Lumbar spinal canal stenosis leads to locomotive syndrome in elderly patients

Nobuyuki Fujita, Aiko Sakurai, Azusa Miyamoto, Takehiro Michikawa, Osahiko Tsuji, Narihito Nagoshi, Eijiro Okada, Mitsuru Yagi, Yohei Otaka, Takashi Tsuji, Hitoshi Kono, Ken Ishii, Masaya Nakamura, Morio Matsumoto, Kota Watanabe

Research output: Contribution to journalArticlepeer-review

26 Citations (Scopus)


Background: Locomotive syndrome is a condition in which the ability to lead a normal life is restricted owing to a dysfunction in one or more of the parts of the musculoskeletal system. Although lumbar spinal canal stenosis (LSS) is considered to cause locomotive syndrome, a detailed assessment of the association between two pathologies has not yet been reported. Methods: The clinical data of patients aged > 65 years old who planned to undergo surgery for LSS at multiple institutions were prospectively collected from April 2016 to August 2017. A total of 200 participants comprising 120 men and 80 women were enrolled in this study. Association of severity of LSS evaluated by Zurich Claudication Questionnaire scores with three locomotive syndrome risk tests (Stand-up Test, the Two-step Test, and a 25-question risk assessment) and Timed Up-and-Go Test were evaluated. Results: In the total assessment of locomotive syndrome, 96.5% of the participants were diagnosed as grade 2, and the remaining 3.5% were diagnosed as grade 1. When the participants were divided into 3 groups according to the LSS severity, the scores of all locomotive syndrome risk tests were significantly worse with increasing LSS severity. Logistic regression analysis revealed that LSS severity was positively correlated with the risk level of locomotive syndrome evaluated by the Two-step Test (OR = 3.45, CI = 1.33–8.96). Conclusions: All LSS patients with surgical indications were diagnosed as having locomotive syndrome. In addition, our results indicated that LSS severity is potentially associated with the progression of locomotive syndrome. The treatment of LSS may be beneficial in alleviating the risk for locomotive syndrome.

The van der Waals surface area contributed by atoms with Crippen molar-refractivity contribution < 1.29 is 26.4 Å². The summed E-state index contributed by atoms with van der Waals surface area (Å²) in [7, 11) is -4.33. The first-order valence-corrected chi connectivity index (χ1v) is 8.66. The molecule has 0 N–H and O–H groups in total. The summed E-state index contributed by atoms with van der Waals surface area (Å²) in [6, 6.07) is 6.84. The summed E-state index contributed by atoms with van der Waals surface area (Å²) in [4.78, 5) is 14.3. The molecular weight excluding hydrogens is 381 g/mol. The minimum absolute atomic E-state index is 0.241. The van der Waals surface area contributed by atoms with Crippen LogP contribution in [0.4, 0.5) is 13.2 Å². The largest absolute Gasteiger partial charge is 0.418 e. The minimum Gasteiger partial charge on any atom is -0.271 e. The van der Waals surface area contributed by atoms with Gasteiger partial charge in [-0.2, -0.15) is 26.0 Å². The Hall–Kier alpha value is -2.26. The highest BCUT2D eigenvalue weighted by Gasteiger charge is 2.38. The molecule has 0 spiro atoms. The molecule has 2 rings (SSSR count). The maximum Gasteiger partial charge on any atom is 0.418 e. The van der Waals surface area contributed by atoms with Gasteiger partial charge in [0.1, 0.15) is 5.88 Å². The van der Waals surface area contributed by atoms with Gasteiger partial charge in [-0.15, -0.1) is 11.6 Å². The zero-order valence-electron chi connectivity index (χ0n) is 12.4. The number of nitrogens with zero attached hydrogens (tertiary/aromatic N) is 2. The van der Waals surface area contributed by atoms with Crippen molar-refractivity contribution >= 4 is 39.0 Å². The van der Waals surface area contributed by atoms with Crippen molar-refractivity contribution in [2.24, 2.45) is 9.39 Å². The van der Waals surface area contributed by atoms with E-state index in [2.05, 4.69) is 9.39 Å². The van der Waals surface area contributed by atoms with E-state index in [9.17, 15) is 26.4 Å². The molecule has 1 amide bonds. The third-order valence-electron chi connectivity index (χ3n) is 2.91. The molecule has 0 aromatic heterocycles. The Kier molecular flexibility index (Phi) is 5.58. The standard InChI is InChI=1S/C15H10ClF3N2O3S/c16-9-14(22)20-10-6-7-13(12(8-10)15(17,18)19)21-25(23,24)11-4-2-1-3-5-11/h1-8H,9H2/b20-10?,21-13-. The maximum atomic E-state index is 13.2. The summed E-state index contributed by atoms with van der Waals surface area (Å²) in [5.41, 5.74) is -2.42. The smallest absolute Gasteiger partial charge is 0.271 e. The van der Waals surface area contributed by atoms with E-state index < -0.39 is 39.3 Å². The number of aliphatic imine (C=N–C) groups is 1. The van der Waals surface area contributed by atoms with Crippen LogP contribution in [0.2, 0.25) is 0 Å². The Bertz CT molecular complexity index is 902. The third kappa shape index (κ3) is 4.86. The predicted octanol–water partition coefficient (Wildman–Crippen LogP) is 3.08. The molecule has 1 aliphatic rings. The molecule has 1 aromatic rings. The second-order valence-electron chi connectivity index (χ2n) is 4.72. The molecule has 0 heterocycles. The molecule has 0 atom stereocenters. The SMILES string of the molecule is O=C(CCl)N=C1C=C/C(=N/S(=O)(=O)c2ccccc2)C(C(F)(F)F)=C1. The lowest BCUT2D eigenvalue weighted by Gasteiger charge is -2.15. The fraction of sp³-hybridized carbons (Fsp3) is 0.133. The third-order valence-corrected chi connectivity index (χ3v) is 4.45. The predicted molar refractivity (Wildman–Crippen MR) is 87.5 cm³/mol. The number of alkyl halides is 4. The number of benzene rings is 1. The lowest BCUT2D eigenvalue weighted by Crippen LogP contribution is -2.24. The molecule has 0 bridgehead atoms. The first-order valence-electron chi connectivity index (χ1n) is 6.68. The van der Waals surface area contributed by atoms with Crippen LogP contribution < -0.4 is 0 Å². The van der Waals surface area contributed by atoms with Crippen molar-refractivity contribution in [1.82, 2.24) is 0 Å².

Original languageEnglish
Pages (from-to)19-23
Number of pages5
JournalJournal of Orthopaedic Science
Issue number1
Publication statusPublished - 01-2019

All Science Journal Classification (ASJC) codes

  • Surgery
  • Orthopedics and Sports Medicine


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